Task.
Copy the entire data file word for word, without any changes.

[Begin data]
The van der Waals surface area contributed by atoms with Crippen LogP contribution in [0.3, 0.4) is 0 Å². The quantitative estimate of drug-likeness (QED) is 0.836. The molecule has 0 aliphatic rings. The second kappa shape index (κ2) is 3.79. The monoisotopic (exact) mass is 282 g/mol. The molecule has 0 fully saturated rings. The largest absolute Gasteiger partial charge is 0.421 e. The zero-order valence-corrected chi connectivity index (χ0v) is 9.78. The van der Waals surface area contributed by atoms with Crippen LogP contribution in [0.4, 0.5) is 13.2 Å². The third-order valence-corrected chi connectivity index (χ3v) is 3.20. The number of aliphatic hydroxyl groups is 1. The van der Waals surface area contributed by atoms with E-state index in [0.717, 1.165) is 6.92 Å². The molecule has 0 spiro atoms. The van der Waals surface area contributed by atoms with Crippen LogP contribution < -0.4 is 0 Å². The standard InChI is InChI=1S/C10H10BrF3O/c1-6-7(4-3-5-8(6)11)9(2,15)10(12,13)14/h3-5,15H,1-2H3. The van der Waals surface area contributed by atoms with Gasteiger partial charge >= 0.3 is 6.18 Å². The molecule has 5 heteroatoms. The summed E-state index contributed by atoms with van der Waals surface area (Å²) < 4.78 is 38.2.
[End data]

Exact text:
The van der Waals surface area contributed by atoms with Crippen LogP contribution in [0.3, 0.4) is 0 Å². The quantitative estimate of drug-likeness (QED) is 0.836. The molecule has 0 aliphatic rings. The second kappa shape index (κ2) is 3.79. The monoisotopic (exact) mass is 282 g/mol. The molecule has 0 fully saturated rings. The largest absolute Gasteiger partial charge is 0.421 e. The zero-order valence-corrected chi connectivity index (χ0v) is 9.78. The van der Waals surface area contributed by atoms with Crippen LogP contribution in [0.4, 0.5) is 13.2 Å². The third-order valence-corrected chi connectivity index (χ3v) is 3.20. The number of aliphatic hydroxyl groups is 1. The van der Waals surface area contributed by atoms with E-state index in [0.717, 1.165) is 6.92 Å². The molecule has 0 spiro atoms. The van der Waals surface area contributed by atoms with Crippen LogP contribution < -0.4 is 0 Å². The standard InChI is InChI=1S/C10H10BrF3O/c1-6-7(4-3-5-8(6)11)9(2,15)10(12,13)14/h3-5,15H,1-2H3. The van der Waals surface area contributed by atoms with Gasteiger partial charge >= 0.3 is 6.18 Å². The molecule has 5 heteroatoms. The summed E-state index contributed by atoms with van der Waals surface area (Å²) < 4.78 is 38.2.